I don't know if this will qualify as a scandal but I am pretty sure you are reading this here first
- Sarah Palin endorsed a contingency lawsuit against one of the State of Alaska's pension consultants after the state legislature refused to bankroll the legal effort:
The state filed a $1.8 billion malpractice lawsuit Thursday against a consulting firm it claims is a reason Alaska's public employee pension system is in crisis.
The state alleges that Mercer Human Resource Consulting Inc. gave negligent advice and even made basic math errors. Mercer was the state's actuary company and advised Alaska on its public employee and teacher retirement systems for nearly 30 years until being replaced in 2005.
"Fully aware of the billions of dollars at stake, Mercer nevertheless made fundamental errors in methodology and even in basic calculations, and failed to assign competent, experienced personnel to work for the plans," the state charged in its lawsuit.
The state claims Mercer badly miscalculated the growth rate of health care costs. Public employers used Mercer's actuarial information in deciding how much they should contribute to the pension funds.
Gov. Sarah Palin asked the Legislature this spring for $12 million to pay for the lawsuit. Lawmakers refused to give her the money.
"At that time my concerns had not been answered as to the probability of prevailing in the lawsuit," said Anchorage Republican Rep. Mike Hawker, a member of the Finance Committee.
The state has instead negotiated a contingency agreement with the law firm it retained to assist in the suit. The firm will get a percentage of whatever award Alaska receives after costs, ranging from 25 percent if the award is up to $200 million to 5 percent if Alaska prevails for more than a billion dollars.
That New York firm -- Paul, Weiss, Rifkind, Wharton and Garrison -- is also paying the Juneau firm of Lessmeier and Winters to help.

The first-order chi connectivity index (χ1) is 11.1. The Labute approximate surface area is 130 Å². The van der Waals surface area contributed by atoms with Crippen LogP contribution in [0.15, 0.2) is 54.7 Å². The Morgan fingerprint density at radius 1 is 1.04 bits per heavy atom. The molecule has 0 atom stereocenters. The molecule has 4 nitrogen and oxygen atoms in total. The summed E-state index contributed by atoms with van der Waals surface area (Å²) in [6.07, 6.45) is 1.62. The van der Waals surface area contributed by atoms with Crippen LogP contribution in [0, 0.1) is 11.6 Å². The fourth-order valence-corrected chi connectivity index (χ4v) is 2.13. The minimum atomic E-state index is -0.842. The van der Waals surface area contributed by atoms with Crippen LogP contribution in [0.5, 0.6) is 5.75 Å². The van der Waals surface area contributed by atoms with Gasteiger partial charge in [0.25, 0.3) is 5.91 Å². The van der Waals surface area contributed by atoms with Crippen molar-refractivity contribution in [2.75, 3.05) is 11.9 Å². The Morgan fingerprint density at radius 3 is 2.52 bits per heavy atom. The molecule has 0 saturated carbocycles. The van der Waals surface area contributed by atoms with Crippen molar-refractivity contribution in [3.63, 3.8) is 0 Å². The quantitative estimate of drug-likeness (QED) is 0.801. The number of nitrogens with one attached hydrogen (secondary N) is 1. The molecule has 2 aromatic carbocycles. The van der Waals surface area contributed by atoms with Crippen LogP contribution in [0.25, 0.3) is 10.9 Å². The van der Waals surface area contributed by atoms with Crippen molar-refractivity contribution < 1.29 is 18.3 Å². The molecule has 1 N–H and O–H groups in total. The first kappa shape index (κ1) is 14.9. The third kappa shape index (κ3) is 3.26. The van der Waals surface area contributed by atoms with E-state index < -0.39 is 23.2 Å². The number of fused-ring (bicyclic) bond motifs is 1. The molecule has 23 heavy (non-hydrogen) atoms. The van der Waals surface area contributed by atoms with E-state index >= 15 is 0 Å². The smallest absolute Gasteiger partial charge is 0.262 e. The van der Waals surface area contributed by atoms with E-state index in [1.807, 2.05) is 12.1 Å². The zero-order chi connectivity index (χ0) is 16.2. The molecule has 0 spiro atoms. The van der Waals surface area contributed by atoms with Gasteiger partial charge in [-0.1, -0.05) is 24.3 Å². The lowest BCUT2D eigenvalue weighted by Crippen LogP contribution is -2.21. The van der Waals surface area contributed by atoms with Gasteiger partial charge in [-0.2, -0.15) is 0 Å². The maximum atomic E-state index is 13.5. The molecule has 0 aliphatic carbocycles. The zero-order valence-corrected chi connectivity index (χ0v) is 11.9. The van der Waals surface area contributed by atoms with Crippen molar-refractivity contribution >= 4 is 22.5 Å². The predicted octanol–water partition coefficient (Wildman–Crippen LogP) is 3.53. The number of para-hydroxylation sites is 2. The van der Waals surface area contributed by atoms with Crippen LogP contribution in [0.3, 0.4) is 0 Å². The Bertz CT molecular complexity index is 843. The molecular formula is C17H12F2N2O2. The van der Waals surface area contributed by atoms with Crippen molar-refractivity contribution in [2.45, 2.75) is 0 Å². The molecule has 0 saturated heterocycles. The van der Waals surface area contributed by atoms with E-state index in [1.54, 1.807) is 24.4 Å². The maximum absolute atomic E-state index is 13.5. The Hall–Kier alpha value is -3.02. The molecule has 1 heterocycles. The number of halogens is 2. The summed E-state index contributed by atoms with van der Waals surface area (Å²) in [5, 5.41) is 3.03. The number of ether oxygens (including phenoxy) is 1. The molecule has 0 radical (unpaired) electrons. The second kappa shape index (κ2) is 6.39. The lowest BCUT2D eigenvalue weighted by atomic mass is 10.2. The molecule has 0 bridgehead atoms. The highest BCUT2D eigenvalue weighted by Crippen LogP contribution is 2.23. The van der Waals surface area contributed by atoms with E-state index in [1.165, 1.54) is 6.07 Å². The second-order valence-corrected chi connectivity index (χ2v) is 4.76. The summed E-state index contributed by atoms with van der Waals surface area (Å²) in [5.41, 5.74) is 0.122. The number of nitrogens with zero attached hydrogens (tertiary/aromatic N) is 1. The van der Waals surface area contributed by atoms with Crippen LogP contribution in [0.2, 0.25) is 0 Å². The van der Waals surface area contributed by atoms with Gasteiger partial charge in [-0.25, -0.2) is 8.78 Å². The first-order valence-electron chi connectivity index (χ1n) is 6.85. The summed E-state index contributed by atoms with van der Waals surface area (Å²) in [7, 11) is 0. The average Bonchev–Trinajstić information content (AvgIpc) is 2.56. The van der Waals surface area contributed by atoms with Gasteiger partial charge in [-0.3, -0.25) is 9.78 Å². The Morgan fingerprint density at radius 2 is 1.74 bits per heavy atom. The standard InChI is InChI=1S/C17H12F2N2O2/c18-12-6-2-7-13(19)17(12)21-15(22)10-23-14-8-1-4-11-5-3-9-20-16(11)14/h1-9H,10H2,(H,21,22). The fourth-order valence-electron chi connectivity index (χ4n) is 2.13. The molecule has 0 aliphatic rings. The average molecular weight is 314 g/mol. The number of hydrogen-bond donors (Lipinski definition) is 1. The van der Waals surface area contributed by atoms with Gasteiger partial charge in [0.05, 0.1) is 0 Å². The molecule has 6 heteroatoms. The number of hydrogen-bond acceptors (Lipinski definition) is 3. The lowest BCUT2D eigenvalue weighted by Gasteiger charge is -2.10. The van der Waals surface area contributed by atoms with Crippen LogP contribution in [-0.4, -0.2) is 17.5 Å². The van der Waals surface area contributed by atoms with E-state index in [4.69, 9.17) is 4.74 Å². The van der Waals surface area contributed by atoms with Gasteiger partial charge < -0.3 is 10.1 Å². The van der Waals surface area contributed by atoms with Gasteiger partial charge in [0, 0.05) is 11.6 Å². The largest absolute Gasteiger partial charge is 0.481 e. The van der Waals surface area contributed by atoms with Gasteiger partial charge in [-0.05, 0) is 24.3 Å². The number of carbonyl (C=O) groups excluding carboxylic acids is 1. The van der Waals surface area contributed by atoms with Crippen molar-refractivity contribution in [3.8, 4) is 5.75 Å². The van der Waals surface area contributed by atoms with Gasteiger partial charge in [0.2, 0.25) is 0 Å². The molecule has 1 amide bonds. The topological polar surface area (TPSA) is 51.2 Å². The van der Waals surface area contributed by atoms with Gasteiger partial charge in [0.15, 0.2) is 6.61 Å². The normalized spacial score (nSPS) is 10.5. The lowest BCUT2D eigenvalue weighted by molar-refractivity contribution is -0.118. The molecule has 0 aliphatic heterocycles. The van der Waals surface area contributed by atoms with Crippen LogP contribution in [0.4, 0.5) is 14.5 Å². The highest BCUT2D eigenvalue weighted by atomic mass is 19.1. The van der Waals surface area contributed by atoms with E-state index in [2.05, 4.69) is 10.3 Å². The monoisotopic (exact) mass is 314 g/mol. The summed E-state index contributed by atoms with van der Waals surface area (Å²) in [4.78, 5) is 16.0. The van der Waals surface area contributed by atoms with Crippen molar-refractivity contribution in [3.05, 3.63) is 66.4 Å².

Hawker said the contingency seems to be a responsible way for the state to pursue what could be challenging litigation.
Sitka Republican Sen. Bert Stedman also said he's comfortable with that approach to the suit.
"Clearly there's some question as far as the quality of work done by Mercer," said Stedman, co-chair of the Senate Finance Committee.
The lawsuit was filed in Alaska Superior Court in Juneau.
Here is a bit of the Google-cache of a gone-but-not-forgotten State of Alaska announcement:
State Files Suit Against Mercer Seeks $1.8 Billion in Damages
December 6, 2007, Juneau, Alaska - Governor Palin today announced the filing of a lawsuit by Attorney General Talis Colberg and the Department of Law against Mercer (US) Inc., the former actuary for Alaska’s Public Employees’ Retirement System (PERS) and Teachers’ Retirement System (TRS) pension plans. The lawsuit seeks more than $1.8 billion in damages from Mercer for mistakes in calculating the pension plans’ expected liabilities, including mistaken actuarial assumptions and methods about future health care costs, and basic mathematical and technical errors.
“I am committed to aggressively pursuing the ’healing’ of Alaska’s retirement plans so the burden of the several-billion-dollar unfunded liability does not fall on the backs of ordinary citizens. Filing this lawsuit is an important step in that process,” Governor Palin said.
Here is other coverage. If a PACER maven could track that suit through what I presume is the Federal Court in Juneau that would be lovely. I am reasonably certain the suit is still alive because I heard about it at a picnic this afternoon from a Mercer employee. Now, a bit of disclosure - my source probably would not have been a Palin fan even absent the lawsuit; OTOH, he was explicit in saying he had no idea whether she was involved with the suit. From the reporting she was sufficiently involved to let herself get quoted backing it.
So what does it mean? Well, perhaps Republican disdain for trial lawyers and speculative contingency lawsuits is a sometime thing. Superficially this suit appears to me to be yet another public entity that would prefer to flail about and sue someone rather than than admit that they deliberately under-funded their pension plans in order to avoid raising taxes or cutting services. But I say that as a Jersey guy where that sort of behavior was the norm; maybe Alaska has a legitimate beef here. Maybe. In any case, Ms. Palin would not have been governor during the period if underfunding, but she could have blown the whistle on the lawsuit.
This is by no means a major scandal even if the lawsuit is substantially without merit. Let's file it under "Troubling". By way of comparison, file this under "How does he keep a straight face?"